The Portuguese Large Wildfire Spread Database (PT-FireSprd)
Abstract. Wildfire behaviour depends on complex interactions between fuels, topography and weather, over a wide range of scales, being important for fire research and management applications. To allow for a significant progress towards better fire management, the operational and research communities require detailed open data on observed wildfire behaviour. Here, we present the Portuguese Large Wildfire Spread Database (PT-FireSprd) that includes the reconstruction of the spread of 80 large wildfires that occurred in Portugal between 2015 and 2021. It includes a detailed set of fire behaviour descriptors, such as rate-of-spread (ROS), fire growth rate (FGR), and fire radiative energy (FRE). The wildfires were reconstructed by converging evidence from complementary data sources, such as satellite imagery/products, airborne and ground data collected by fire personnel, official fire data and information in external reports. We then implemented a digraph-based algorithm to estimate the fire behaviour descriptors and combined it with MSG-SEVIRI fire radiative power estimates. A total of 1197 observations of ROS and FGR were estimated along with 609 FRE estimates. The extreme fires of 2017 were responsible for the maximum observed values of ROS (8956 m/h) and FGR (4436 ha/h). Combining both descriptors, we defined 6 fire behaviour classes that can be easily communicated to both research and management communities and support a wide number of applications. Analysis also showed that the area burned by a wildfire is mostly determined by its FGR rather than by its forward speed. Finally, we explored a practical example to show the PT-FireSprd database can be used to study the dynamics of individual wildfires and build robust case studies for training and capacity building.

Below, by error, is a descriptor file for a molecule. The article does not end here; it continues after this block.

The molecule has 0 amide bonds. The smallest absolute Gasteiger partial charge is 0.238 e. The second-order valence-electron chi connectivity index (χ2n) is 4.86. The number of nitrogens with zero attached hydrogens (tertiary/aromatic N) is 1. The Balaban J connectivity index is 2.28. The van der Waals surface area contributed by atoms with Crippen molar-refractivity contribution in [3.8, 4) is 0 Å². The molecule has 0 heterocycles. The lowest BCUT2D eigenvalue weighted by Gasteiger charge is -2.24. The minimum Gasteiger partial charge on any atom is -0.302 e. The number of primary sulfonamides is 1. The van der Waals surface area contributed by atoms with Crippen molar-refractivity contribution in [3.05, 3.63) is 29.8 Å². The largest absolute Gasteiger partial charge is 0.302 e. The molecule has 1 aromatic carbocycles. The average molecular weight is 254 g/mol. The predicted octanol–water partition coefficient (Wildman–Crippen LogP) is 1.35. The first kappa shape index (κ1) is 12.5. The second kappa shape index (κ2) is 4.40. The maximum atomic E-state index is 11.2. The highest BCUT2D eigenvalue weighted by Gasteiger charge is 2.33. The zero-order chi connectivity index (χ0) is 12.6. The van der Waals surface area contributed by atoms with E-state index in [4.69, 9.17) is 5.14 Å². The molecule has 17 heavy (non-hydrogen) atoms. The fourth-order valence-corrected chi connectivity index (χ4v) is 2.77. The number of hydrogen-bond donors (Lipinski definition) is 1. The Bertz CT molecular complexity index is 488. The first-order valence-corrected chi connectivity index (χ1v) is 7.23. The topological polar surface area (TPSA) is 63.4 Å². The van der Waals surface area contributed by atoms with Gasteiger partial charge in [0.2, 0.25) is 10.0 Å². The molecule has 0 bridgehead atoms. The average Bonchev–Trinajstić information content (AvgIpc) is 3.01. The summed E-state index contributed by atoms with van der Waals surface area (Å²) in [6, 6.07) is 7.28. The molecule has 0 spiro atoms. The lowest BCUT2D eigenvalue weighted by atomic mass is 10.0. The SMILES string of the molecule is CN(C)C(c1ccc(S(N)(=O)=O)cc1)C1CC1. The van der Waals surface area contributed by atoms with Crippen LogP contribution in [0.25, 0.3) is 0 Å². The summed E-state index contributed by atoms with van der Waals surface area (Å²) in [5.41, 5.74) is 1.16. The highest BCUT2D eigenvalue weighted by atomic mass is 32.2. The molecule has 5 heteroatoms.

The PT-FireSprd is the first open access fire progression and behaviour database in Mediterranean Europe, dramatically expanding the extant information. Updating the PT-FireSprd database will require a continuous joint effort by researchers and fire personnel. Updating the PT-FireSprd database will require a continuous joint effort by researchers and fire personnel. PT-FireSprd data are publicly available through https://doi.org/10.5281/zenodo.7495506 (last access: 30th December 2022) and have a large potential to improve current knowledge on wildfire behaviour and support better decision-making (Benali et al. 2022).
Akli Benali et al.
Status: final response (author comments only)
- RC1: 'Comment on essd-2022-475', Miguel Cruz, 30 Jan 2023
- RC2: 'Comment on essd-2022-475', Anonymous Referee #2, 25 Apr 2023
- RC3: 'Comment on essd-2022-475', Anonymous Referee #3, 09 May 2023
Akli Benali et al.
The Portuguese Large Wildfire Spread Database (PT-FireSprd) (v0.08) https://doi.org/10.5281/zenodo.7495506
Akli Benali et al.
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Review of essd-2022-475 by Miguel Cruz
I commend the authors for their work on developing a significant wildfire behaviour dataset. I found the work of great interest to the fire research community, and can see their methods and data being used by many in the I have few major comments (below) and a number of small comments that are in the attached pdf.
It is not clear why the authors depart from their main focus of the study, describing how the database was assemble, to do a spurious analysis of the data and come up with these findings, that, in my view, are not really findings. If the authors want to explore those aspects of fire behaviour, then they should do so in a different piece of work, with proper basis and analysis.
Other minor comments:
What is the certainty in the intermediate perimeters (isochrones) in figure 3? I cannot imagine you were able to collect data across all the perimeter to make such a nice polygon. Were they interpolated? If so, they might provide a false sense of certainty.